Israel Middle East Politics & Diplomacy


December 2, 2022

Morocco is building bridges to connect its youth with its Moroccan Jewish cultural heritage. Here’s how.

By El Mehdi Boudra

Morocco has been a vibrant center of Jewish life for millennia—a history that the country still honors in its daily relationships and embrace of different religions and ways of life. Before the creation of the State of Israel in 1948, the Jewish population in Morocco reached almost three hundred thousand people. It was the biggest non-Ashkenazi community in the world and the largest Jewish community in the Muslim world.

Today, the Jewish community living in Morocco does not exceed three thousand members. However, the Moroccan Jewish community remains the largest in the Arab world. For example, in the coastal city of Casablanca, there are twenty active synagogues, seven kosher restaurants, five kosher butchers, and four Jewish schools.

Since 1997, the Foundation of Moroccan Jewish Heritage has preserved dozens of synagogues around Morocco and, in 1997, created the only Jewish museum in the Arab world, in Casablanca.  With the full support of the Moroccan Monarchy, local Jewish communities have preserved more than 167 Jewish cemeteries and shrines throughout the Kingdom.

In 2020, in the port city of Essaouira, King Mohammed VI inaugurated Bayt Dakira (The House of Memory), a center dedicated to the historic Convivencia between Jews and Muslims in Morocco. Furthermore, to support the preservation of Moroccan Jewish cultural heritage, the king launched a conservation plan for the former Jewish quarters of several cities. This plan has included the rehabilitation and renovation of Jewish sites, as well as the restoration of Jewish names to the streets of the quarters.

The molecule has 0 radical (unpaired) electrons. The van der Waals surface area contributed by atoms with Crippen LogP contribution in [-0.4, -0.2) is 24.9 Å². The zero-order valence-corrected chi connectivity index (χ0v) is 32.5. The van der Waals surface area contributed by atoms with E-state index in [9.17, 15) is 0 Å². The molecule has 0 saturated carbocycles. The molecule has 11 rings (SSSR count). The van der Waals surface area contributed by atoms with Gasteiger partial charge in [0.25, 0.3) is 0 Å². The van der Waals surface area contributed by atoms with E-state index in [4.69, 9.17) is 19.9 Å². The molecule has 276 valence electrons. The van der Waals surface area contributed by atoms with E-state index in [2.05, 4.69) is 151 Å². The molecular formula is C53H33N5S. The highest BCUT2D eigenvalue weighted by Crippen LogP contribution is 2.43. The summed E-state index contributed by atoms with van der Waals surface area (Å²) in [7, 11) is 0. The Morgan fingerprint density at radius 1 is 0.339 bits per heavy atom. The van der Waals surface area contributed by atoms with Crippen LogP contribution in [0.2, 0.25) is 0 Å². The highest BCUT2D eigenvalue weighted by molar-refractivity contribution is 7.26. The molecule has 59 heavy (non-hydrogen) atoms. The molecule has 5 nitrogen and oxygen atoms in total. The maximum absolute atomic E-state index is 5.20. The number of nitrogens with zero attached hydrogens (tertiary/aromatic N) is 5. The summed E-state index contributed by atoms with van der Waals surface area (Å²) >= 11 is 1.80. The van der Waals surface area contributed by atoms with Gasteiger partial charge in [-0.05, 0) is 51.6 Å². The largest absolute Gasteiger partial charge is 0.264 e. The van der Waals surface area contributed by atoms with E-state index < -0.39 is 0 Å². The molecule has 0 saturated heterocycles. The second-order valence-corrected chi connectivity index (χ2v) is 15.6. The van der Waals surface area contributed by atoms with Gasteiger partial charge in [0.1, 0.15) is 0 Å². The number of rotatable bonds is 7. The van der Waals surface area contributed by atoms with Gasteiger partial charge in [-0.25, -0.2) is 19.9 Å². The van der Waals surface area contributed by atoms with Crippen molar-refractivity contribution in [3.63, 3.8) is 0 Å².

Morocco’s paradigm shift

In the last twenty years, Morocco has experienced a paradigm shift in regard to the perception of pluralism and diversity. In the past, diversity was considered a threat that needed to be denied and diminished. Now, diversity is celebrated and recognized as beneficial to building a better future for the Moroccan people. This was visible in the integration of Judeo-Moroccan history into the Moroccan school curriculum.

The Abraham Accords have offered a new opportunity to strengthen the ties that bind Morocco to its Jewish community in the Diaspora, especially in Israel.

With the resumption of bilateral relations between Morocco and Israel in 2020, relations went far beyond economic or diplomatic concerns. Both countries share deep historical and cultural ties, thus, creating an exceptional bond, which offers promising opportunities for cooperation and presents the Middle East with unique and new opportunities for positive change and growth.

Israel and Morocco share what is impossible to develop out of nothing: the link between the two states through history, culture, and people. Together, they have a shared cultural heritage, a sizable community of Israelis of Moroccan descent, and the largest Jewish community in the Arab world, with about three thousand Moroccan citizens of Jewish faith. This human underpinning of the two nations’ bilateral relations, rebuilt in 2020, is arguably the least replicable if lost, and will, if preserved, represent a significant competitive advantage in the growth of bilateral relations between the two countries.

This connection lies in a community of eight hundred thousand Israelis originally from Morocco. Israeli natives whose grandparents migrated to Israel are eager to reconnect with their Moroccan origins, history, and culture. Since 2020, initiatives have been launched in Morocco with the aim of maintaining the transmission of Moroccan Jewish heritage and strengthening the relationships between Israelis and Moroccans. The relations between academia and civil society are essential to building sustainable bridges among them.

Aware of this issue, the Education Ministry (which recently introduced the history of the Jewish presence in Morocco into the educational system), Bayt Dakira, the Foundation for Judeo-Moroccan Heritage, and various civil society initiatives have been among the projects to preserve this heritage.